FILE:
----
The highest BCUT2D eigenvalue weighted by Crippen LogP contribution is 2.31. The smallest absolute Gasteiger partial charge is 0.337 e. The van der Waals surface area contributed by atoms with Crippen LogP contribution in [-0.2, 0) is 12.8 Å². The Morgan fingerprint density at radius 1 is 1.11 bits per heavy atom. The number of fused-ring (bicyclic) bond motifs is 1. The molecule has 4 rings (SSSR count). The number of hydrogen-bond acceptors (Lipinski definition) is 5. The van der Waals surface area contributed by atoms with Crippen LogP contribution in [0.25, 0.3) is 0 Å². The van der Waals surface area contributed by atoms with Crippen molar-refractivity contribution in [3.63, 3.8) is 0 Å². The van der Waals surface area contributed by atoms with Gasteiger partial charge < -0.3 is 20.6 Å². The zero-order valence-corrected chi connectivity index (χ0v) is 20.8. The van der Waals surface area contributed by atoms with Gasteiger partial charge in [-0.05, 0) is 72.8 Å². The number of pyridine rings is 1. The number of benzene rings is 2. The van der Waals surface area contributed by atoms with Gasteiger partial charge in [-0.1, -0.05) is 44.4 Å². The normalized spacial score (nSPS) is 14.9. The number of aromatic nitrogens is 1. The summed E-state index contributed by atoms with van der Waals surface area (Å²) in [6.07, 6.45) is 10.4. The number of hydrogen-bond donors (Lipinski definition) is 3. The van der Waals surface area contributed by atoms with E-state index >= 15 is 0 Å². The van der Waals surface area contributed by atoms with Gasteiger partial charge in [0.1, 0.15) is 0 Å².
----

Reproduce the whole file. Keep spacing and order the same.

The highest BCUT2D eigenvalue weighted by Crippen LogP contribution is 2.31. The smallest absolute Gasteiger partial charge is 0.337 e. The van der Waals surface area contributed by atoms with Crippen LogP contribution in [-0.2, 0) is 12.8 Å². The Morgan fingerprint density at radius 1 is 1.11 bits per heavy atom. The number of fused-ring (bicyclic) bond motifs is 1. The molecule has 4 rings (SSSR count). The number of hydrogen-bond acceptors (Lipinski definition) is 5. The van der Waals surface area contributed by atoms with Crippen LogP contribution in [0.25, 0.3) is 0 Å². The van der Waals surface area contributed by atoms with Crippen molar-refractivity contribution in [3.63, 3.8) is 0 Å². The van der Waals surface area contributed by atoms with Gasteiger partial charge < -0.3 is 20.6 Å². The zero-order valence-corrected chi connectivity index (χ0v) is 20.8. The van der Waals surface area contributed by atoms with Gasteiger partial charge in [-0.05, 0) is 72.8 Å². The number of pyridine rings is 1. The number of benzene rings is 2. The van der Waals surface area contributed by atoms with Gasteiger partial charge in [-0.1, -0.05) is 44.4 Å². The normalized spacial score (nSPS) is 14.9. The number of aromatic nitrogens is 1. The summed E-state index contributed by atoms with van der Waals surface area (Å²) in [6.07, 6.45) is 10.4. The number of hydrogen-bond donors (Lipinski definition) is 3. The van der Waals surface area contributed by atoms with E-state index >= 15 is 0 Å². The van der Waals surface area contributed by atoms with Gasteiger partial charge in [0.1, 0.15) is 0 Å².